According to the Bureau of Justice Statistics (BJS), domestic violence accounts for approximately one in every five violent crimes nationwide. Seventy-seven percent of these encounters take place at or near the victim’s home. With millions of adults renting homes and apartments nationwide, landlords need to know their responsibilities when it comes to domestic violence – especially if a tenant is the victim.
For landlords nationwide, the Violence Against Women Act (VAWA) sets certain limits on how they may treat victims of past or ongoing domestic violence. Many states also have statewide or local rules that also affect tenants who suffer domestic abuse or other crimes.
VAWA and Landlords
Under VAWA, a landlord cannot:
- Refuse to rent to an applicant solely because the applicant is, or has been, a victim of domestic violence, dating violence, or stalking.
- Evict a tenant who is the victim of domestic violence, dating violence, or stalking because of threats or violent acts committed against the victim – even if they took place on the property, and even if they were inflicted by a household member or a guest.
- Hold a tenant who is a victim of domestic violence, dating violence, or stalking to a higher standard than other tenants in any way (noise, damage to the rental unit, etc).
However, if you have a tenant who is a victim of domestic violence, you can proceed with an eviction if either of the following circumstances exists:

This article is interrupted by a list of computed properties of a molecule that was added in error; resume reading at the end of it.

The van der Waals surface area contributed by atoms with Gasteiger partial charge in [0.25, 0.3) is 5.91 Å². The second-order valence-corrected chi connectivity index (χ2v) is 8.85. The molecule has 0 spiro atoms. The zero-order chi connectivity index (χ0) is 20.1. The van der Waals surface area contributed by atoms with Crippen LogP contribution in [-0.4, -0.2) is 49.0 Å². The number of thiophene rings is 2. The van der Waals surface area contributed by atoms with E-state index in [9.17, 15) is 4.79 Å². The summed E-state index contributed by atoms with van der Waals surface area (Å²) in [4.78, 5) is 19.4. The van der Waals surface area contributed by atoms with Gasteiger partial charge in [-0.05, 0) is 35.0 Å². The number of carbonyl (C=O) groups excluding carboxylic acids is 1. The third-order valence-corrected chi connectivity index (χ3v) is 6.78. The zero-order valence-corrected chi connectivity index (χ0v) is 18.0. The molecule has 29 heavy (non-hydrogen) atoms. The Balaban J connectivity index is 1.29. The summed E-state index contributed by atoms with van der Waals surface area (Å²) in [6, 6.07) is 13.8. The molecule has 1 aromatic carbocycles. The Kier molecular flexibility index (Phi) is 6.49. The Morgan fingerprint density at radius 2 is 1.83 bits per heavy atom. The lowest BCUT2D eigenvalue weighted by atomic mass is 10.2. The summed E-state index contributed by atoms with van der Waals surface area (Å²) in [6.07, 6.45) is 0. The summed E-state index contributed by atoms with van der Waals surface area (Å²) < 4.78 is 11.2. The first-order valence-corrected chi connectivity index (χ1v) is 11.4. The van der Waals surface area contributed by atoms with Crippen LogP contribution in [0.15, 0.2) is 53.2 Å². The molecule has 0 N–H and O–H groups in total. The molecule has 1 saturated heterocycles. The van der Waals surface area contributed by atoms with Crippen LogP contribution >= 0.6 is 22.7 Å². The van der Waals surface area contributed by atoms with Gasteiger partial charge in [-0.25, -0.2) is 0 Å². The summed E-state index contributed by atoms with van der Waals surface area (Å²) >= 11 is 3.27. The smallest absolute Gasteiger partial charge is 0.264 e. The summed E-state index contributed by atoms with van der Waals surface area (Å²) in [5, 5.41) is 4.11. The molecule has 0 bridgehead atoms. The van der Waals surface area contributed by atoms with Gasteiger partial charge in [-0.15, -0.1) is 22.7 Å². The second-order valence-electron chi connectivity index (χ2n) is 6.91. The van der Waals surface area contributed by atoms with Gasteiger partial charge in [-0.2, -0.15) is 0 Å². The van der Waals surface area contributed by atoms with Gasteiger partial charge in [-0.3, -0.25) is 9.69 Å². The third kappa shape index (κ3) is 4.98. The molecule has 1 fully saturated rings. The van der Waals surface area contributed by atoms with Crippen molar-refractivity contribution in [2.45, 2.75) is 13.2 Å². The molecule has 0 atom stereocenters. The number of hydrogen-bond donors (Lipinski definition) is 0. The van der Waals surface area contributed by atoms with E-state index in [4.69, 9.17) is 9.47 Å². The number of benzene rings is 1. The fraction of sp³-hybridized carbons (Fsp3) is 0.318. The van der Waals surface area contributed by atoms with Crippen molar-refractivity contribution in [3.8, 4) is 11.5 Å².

- The violence poses an actual or immediate threat to other tenants or employees if the victim is not evicted, or
- The tenant has violated the lease in a way that is not related to domestic violence, and you would evict any other tenant who committed the same violation.
If a tenant asserts his or her rights as a domestic violence victim under VAWA, a landlord may ask for certification that the person is a victim of domestic violence. This request must be made in writing and give the victim at least 14 business days to gather documentation. HUD-approved forms, statements from attorneys or medical providers, and police or court records must all be accepted under VAWA.
Landlords are not required to have documentation, however; you may choose to trust the tenant’s statement alone.
Whether or not you ask for documentation, remember that all information related to domestic violence that you receive from a tenant must be kept confidential. Do not share the information unless the tenant provides written permission or you are required by law to share the information, such as during an eviction proceeding or criminal case. Talk to your attorney if you have specific questions about confidentiality.
Tenant Abuse: How to Protect a Tenant Who is Experiencing Domestic Violence
In order to protect both tenants and property, landlords have the power under VAWA to split a lease in order to evict an abuser from a household while allowing the abused family members to stay in the rental. However, you may not punish the remaining tenants in any way, and you are required to follow all federal, state, and local laws when carrying out the eviction. If you must evict one household member in a domestic violence situation, it is wise to talk to an attorney.
Sources: BJS.gov, Whitehouse.gov
After a call to police 5-31-2018 by me on my boyfriend who was being violent and he was arrested that night, my landlord told me I had to move and I could give notice or she would give me one. I gave 60 day notice reluctantly, and now want to cancel but she’s holding me to it saying I will be evicted if not moved. I talked her into a extension but it also is running out. Can I use this law for protection to cancel my notice? I became aware of this law to protect victims just today and need to keep in touch with landlord in next couple days . What do I do?
Talk with your local domestic violence advocacy program or call your local victims of domestic violence hotline.
Kimberly, did anyone answer your question? If not, I would be happy to help you try to get in touch with someone that can. My email is Kay@SRBpgh.com if you want to reach me.